Tokyo Diary Day 2: American Japanese Blogger Association gets a Shinto Blessing....Meeting With METI Officials
It's raining. But we have umbrellas as we make our way to the Kanda Myojin shrine where many businessmen go to receive a good luck ritual blessing from the priests.
There are quite a few IT companies in the area and this shrine has a special talisman that is in the shape of a microchip.
We created the American Japanese Bloggers Association (AJBA) for the purpose of the ritual blessing and I was appointed chairman. The ritual consisted of prayers, drums, and the swishing of branches. I sit on a stool and am handed a small branch with leaves attached. I recieve it with both hands and place it on a small altar with the end pointing to the back of the shrine. I bow twice, and clap my hands twice, I bow again and sit down.
If you ask Japanese people which religion they belong to, 90 per cent say Budhist, and 90 per cent say Shinto. They combine the two. Shinto celebrates nature and it belives that there is a god in everything, a stone, a tree. In Shinto there are 8 million gods. I much prefer this form of pantheism to the monotheism of Christianity with its angry and evangelical "sky-god" as Gore Vidal terms it. [Please see the excellent: Gore Vidal Monotheism and Its Discontents]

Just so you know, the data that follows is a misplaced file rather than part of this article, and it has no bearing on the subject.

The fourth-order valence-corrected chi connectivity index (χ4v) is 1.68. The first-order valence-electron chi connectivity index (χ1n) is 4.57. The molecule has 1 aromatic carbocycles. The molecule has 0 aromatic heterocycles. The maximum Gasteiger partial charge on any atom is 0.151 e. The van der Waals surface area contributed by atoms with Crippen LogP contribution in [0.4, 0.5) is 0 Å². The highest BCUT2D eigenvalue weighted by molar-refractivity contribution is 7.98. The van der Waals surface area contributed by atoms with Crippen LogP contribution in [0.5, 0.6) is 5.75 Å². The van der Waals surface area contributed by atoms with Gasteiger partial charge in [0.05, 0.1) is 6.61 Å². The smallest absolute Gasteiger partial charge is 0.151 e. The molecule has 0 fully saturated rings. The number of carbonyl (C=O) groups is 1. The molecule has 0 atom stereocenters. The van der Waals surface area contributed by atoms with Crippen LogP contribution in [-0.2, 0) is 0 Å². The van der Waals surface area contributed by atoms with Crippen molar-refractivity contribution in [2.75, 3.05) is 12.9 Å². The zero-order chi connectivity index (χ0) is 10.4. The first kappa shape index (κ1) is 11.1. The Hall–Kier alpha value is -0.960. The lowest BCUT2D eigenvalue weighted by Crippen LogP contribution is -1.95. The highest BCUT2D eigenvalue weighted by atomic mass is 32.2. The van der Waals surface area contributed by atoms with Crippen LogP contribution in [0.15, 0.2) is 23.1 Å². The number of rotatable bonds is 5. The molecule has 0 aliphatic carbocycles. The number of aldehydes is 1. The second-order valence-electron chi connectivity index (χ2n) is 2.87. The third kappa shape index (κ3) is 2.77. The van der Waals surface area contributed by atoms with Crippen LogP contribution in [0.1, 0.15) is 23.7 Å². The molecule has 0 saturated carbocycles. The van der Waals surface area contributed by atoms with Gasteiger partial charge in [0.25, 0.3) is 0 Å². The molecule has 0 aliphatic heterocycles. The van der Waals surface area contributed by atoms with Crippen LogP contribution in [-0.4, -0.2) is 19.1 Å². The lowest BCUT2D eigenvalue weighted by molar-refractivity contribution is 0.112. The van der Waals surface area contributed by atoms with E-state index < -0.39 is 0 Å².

We walk around the shrine, I love the many roofs. We find a small tea shop nearby and have some sweet Japanese porridge and some grean tea.
Next stop is a meeting with officials with the Ministry of Economy Trade and Industry. We take the subway to the Kasumigaseki district where all the cabinet ministry office building are located. While I'm on the train, the doors open at one of the platforms and from behind me I hear "Hello Tom, what are you doing here?" It's my former boss at the Financial Times, Paul Abrahams!
"I'm off to a briefing at METI, what are you doing here?" I ask. Paul tells me he is working at Nomura Group one of the world's largest financial services companies.
There are 6 billion plus people in the world and we keep bumping into people we know. That means we don't get out much! At least, not much outside our social and business circles. That's the small world.
We hear about Japan's plans for IT investments, its newly created Genius program and an initiative that seeks to apply a unique Internet ID to everything. A little like Shinto's belief there is a unique deity associated with every object.
Coming up next on SVW Tokyo Diary: Meeting with Japanese Web 2.0 entrepreneurs and a visit to a "garage" startup, more like a "closet startup :-)